ISL Match 2 Day 1 Notes: Who’s Missing, and Who’s Stepping Up

Adam Peaty London Roar International Swim League by Mike Lewis D5D_7522
London Roar's Adam Peaty; Photo Courtesy: Mike Lewis/ISL

The comment from Rowdy Gaines, just after the 200 backstrokes at ISL Match 2, couldn’t have been more spot on. “We’re not knowledgeable about where everyone sits,” the commentator said, just after assumed favorite Katinka Hosszu was upset in the 200 back, fading to a distant fifth place.

With the rash of rookies in the lineups for DC Trident, London Roar, Aqua Centurions and Team Iron, a product of the year’s COVID-19 shutdowns and withdrawals by individuals and federations, it shouldn’t have been a shock. But seeing swimmers like Hosszu come up empty in two individual events, or Adam Peaty pipped to the wall in the 50 breaststroke, is a reminder of how far we are from quite understanding where everyone stands in terms of their fitness and racing strength.

It was evident in the upsets to two of the International Swimming League’s most bankable stars. It showed in races that were up for grabs until nearly the end – three men within .12 in the 200 back after 150 meters; five swimmers bunched up as the 100 butterfly turned for home.

There was some predictability with London Roar comfortably ahead after Day 1 with 294 points. Aqua Centurions are second with 197, Team Iron third with 194 and DC Trident last with 181.



Notes from Day 1 of ISL Match 2:

Not missing who’s missing

What would the London Roar look like without its Australian contingent? Just fine, thanks very much. Even with Peaty’s upset, they are comfortably ahead after Day 1. As winners of both medley relays, they have control of the skins stroke choice and a few cards to play. (Not only winners, but they went 1-3 in the men’s and 1-4 in the women’s to bolster point totals.)

Aqua Centurions, on the other hand, seem more affected by the absence of their Italian swimming spine, most obviously Federica Pellegrini. They surged late to get into second place, thanks in large part to a strong men’s contingent, with wins by Philip Heintz in the 200 IM and the 400 free relay to augment Szebasztian Szabo’s early 100 fly victory.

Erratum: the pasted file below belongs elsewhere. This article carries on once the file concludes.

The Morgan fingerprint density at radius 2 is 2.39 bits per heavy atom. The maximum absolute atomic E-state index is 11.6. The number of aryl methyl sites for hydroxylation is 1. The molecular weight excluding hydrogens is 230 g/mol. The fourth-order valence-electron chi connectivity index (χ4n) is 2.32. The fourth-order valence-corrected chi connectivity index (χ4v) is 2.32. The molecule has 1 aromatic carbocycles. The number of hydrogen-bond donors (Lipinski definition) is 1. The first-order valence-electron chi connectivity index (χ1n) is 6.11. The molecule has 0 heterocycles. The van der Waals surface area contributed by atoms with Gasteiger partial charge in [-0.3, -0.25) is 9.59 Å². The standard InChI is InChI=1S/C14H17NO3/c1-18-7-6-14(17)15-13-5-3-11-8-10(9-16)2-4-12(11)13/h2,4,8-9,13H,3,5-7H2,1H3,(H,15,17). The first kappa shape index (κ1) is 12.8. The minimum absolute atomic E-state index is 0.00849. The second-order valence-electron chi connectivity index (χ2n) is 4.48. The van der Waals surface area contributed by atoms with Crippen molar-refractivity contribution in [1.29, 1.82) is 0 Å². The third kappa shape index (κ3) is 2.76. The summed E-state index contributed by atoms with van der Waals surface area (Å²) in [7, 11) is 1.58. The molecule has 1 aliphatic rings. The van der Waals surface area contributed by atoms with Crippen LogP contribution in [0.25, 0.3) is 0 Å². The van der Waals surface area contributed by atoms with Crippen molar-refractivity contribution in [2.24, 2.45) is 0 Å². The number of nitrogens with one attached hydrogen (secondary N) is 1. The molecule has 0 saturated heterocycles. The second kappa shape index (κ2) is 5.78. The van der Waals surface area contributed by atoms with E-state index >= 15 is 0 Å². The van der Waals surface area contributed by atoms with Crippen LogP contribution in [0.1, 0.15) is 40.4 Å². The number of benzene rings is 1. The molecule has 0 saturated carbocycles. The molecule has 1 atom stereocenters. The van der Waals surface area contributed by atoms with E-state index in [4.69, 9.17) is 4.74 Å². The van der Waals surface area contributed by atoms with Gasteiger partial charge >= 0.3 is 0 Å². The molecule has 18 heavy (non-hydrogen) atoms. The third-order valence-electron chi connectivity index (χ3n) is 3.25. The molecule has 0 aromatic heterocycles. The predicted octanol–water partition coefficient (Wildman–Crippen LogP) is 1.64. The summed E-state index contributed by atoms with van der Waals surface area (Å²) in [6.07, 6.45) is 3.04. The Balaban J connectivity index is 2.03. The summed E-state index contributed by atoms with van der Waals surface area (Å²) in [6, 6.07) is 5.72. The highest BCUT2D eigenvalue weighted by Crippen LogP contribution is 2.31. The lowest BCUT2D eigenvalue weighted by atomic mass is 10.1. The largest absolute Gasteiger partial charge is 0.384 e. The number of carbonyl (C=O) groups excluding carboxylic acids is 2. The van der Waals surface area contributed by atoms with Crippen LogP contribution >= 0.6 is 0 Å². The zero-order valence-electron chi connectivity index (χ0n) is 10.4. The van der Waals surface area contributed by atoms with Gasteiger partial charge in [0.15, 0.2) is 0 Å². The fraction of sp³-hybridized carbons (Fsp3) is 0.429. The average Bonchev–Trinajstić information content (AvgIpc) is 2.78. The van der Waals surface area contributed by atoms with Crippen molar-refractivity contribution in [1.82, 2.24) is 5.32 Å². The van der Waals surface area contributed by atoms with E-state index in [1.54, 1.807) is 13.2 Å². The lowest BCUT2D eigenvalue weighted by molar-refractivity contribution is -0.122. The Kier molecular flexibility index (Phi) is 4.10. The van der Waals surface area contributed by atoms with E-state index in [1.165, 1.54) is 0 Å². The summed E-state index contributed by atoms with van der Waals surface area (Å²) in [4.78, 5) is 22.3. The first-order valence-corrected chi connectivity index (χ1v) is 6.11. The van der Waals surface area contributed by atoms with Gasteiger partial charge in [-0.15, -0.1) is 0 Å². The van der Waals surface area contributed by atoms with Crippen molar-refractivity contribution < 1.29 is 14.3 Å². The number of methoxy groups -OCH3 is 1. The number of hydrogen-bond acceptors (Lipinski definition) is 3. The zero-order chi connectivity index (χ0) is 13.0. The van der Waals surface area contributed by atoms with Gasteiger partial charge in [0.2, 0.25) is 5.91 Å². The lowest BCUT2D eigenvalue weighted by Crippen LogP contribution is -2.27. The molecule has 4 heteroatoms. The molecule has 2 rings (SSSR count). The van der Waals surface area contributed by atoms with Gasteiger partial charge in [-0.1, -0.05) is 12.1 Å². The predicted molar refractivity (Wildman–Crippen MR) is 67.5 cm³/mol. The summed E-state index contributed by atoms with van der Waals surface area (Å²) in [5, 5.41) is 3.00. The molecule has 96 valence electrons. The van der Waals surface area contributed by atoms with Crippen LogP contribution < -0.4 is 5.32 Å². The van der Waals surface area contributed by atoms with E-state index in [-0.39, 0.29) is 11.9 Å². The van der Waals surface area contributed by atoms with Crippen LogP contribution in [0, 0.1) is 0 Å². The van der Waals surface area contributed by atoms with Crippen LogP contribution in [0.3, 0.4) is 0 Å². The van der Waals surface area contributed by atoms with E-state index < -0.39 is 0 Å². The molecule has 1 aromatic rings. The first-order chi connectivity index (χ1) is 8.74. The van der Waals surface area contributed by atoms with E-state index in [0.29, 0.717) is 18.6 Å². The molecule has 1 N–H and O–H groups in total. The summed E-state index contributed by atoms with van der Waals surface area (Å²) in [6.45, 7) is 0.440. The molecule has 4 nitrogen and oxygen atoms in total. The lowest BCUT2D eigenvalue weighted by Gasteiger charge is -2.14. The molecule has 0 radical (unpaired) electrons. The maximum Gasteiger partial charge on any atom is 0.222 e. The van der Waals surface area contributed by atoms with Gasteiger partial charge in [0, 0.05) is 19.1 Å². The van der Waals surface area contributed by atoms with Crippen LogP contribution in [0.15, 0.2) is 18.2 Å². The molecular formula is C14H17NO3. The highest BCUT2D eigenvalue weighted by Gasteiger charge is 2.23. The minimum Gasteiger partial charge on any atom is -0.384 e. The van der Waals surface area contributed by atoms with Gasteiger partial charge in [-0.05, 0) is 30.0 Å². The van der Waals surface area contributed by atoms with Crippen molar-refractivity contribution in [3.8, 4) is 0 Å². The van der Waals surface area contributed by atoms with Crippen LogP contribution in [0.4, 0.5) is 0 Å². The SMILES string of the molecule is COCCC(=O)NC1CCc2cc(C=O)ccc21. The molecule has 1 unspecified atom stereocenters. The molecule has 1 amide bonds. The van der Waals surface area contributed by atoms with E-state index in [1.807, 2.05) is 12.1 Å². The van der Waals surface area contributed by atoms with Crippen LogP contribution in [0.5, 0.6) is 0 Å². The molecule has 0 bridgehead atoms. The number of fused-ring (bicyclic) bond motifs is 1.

Speaking of missing swimmers …

Oh say, can DC

The Trident entered ISL Match 2 sans Natalie Coughlin, sans Siobhan Haughey, sans Katie Ledecky, sans Cody Miller and several Australians. It was fair to wonder what, if anything, they had left.

Early on, they seemed not to miss much, highlighted by Amy Bilquist’s upset win in the 200 back.

“I just wanted to get out, make a statement for DC that we’re here to play,” a beaming Bilquist said on the broadcast. “… I like to be a gameplayer. I think most of us are racers. It’s really fun to come out here.”

DC’s strength in back and breast, with big points from Jacob Pebley, Bilquist and 50 back winner Linnea Mack in the former. Bethany Galat took second in the women’s 200 breast, the men finished second in the 400 free relay thanks to Zach Apple’s 45.15 anchor split and they got a win via Zane Grothe’s great comeback in the 400 free. But they finished Day 1 in fourth place, lacking the top-end talent to get wins and access the jackpot points.

New names to know

An unsung star for the Roar was Christian Diener, who won the 50 back and 200 back. In the later, he pulled away late from Pebley, the on-paper favorite, and teammate Luke Greenbank. It ended up a 1-3 finish with Greenback. In the 50 back, he went 1-2 with Guilherme Guido, the ninth-fastest time in history, to garner 26 points.

The upset of Peaty was pulled by Iron’s Emre Sakci, the Turkish swimmer delivering a 25.74, a top-10 time in history. The 400 free went to AC’s Valentine Dumont, the 20-year-old Belgian negative-splitting to go 4:00.37. Canadian Bailey Andison jumped into the mix in the 200 IM for DC, finishing second between London’s Sydney Pickrem and Iron’s Hosszu.

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